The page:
What does the international community expect of Germany during a time of crisis? Should Berlin take the helm and steer the continent or hold back? World leaders discuss this at the Munich Security Conference.
Wolfgang Ischinger, chairman of the Munich Security Conference, chose the words to his opening speech carefully: "Non-military topics are more important than ever when it comes to our security."
The eurozone crisis is forcing Germany to take the lead in Europe, but this is not going down well in all quarters. Some feel Berlin's approach to solving the crisis is impinging on their national sovereignty.
It is a rather unusual and delicate topic to start off a security conference. Polish Foreign Minister Radoslaw Sikorski was among those invited. Back in December he had said that as a Polish citizen he was more concerned about Germany holding back than taking the lead. In Munich, he reiterated his country's willingness to support Berlin in solving the European crisis, which after all was in Germany's own interest.
"Germany is the greatest beneficiary of Europe and it has to act accordingly," said Sikorski. He added that Germany needed partners to enforce the necessary measures. "The European Union is the body best suited for this task."
World Bank chief criticial
But it's not just the Europeans who are increasingly looking to Germany for a way out of the crisis. The American head of the World Bank, Robert Zoellick, said in Munich that emerging countries are also banking on Germany.
"2012 could either be the year when Germany takes the lead or starts flagging itself," said Zoellick. He was unsure which course Berlin would take, especially in view of public opinion in Germany. "I've got the feeling that domestic policy is dominating everything," said Zoellick.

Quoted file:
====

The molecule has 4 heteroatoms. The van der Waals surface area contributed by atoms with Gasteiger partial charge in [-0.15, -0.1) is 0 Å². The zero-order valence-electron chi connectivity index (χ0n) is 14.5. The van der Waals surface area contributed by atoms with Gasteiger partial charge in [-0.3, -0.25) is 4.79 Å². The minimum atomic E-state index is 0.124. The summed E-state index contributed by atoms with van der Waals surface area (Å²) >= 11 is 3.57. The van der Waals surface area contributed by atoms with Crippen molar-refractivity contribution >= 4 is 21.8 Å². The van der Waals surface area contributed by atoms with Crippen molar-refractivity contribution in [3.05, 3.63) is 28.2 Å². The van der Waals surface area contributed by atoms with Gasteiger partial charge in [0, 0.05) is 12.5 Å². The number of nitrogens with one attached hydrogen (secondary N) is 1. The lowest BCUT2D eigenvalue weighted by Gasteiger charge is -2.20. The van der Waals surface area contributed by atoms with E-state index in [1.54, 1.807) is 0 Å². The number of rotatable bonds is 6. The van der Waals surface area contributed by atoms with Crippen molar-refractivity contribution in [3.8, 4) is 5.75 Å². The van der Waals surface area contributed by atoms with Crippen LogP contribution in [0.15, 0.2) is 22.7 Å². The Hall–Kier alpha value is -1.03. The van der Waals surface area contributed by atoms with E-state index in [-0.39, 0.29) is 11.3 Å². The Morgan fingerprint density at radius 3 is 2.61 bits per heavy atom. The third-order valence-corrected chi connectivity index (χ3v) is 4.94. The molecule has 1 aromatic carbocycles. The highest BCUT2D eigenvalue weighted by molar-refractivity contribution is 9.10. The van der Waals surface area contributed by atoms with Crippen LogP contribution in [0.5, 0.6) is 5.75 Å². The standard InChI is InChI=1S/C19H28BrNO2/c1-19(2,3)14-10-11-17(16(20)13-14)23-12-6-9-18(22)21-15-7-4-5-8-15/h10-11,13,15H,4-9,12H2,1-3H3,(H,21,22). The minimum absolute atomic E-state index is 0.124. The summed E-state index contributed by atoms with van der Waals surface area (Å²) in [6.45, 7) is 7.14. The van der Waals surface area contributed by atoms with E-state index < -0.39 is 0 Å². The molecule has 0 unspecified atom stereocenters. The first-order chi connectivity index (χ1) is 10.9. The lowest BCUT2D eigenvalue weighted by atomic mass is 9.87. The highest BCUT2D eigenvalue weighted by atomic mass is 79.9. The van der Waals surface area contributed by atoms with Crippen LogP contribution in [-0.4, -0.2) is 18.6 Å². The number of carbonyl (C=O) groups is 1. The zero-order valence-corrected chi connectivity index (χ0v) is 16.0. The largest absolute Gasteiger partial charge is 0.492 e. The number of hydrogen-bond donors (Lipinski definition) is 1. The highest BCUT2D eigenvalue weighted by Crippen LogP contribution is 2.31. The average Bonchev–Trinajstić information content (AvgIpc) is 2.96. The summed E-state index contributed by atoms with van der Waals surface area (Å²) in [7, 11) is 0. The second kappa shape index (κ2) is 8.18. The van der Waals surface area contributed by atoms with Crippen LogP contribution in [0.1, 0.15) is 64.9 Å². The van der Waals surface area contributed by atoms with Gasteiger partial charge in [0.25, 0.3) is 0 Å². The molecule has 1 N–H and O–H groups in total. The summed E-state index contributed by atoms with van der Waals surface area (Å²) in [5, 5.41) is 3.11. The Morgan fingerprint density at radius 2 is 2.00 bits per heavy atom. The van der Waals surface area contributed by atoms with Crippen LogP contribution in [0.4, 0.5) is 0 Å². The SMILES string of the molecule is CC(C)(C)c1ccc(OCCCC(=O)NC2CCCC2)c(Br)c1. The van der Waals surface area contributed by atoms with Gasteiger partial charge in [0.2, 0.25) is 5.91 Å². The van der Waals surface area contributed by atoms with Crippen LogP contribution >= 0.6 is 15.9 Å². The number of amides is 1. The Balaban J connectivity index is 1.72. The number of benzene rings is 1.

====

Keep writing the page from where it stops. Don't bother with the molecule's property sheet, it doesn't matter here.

Zoellick stressed that Germany must help Italy and Spain with their debt problems, adding that struggling nations need incentives to enforce fiscal discipline and structural reform. The World Bank chief once again called for the introduction of eurobonds.
Until now, Berlin has rejected any plans for such bonds, as Germany would then - through the European central bank - be liable for the debts of the other eurozone countries.
Leadership - but where to?
Zoellick's cautious criticism of Berlin was echoed by Frank-Walter Steinmeier of Germany's opposition Social Democrats. "Spending cuts alone are not a way out of the European crisis as they by themselves don't lead to growth," Steinmeier said at the conference.
German Defense Minister Thomas de Maiziere however said that the call for German leadership was very often a call for money, rather than actual leadership. The question, he said, was whether indeed leadership would be accepted if it meant Germany pushing for more budgetary discipline.
De Maiziere also pointed out that the discussion about a German leadership role in Europe and the wider world has for long been a taboo topic in the country itself. "For my taste there's actually too much talk of leadership in Europe," de Maiziere said in his opening speech in Munich.
"Without Germany, we wouldn't have as much of a focus on budgetary stability in Europe as we have now," he said, defending Berlin's course.
British historian Tomothy Garton Ash added that the current discussion was a good sign that Germany since reunifiation two decades ago had become a normal European state.
"20 years ago, Germany was mostly focusing on European integration. Now, it is also acting more on its own behalf - just like France or Britain do," Ash said.
Author: Daniel Scheschkewitz, Munich /ai
Editor: Richard Connor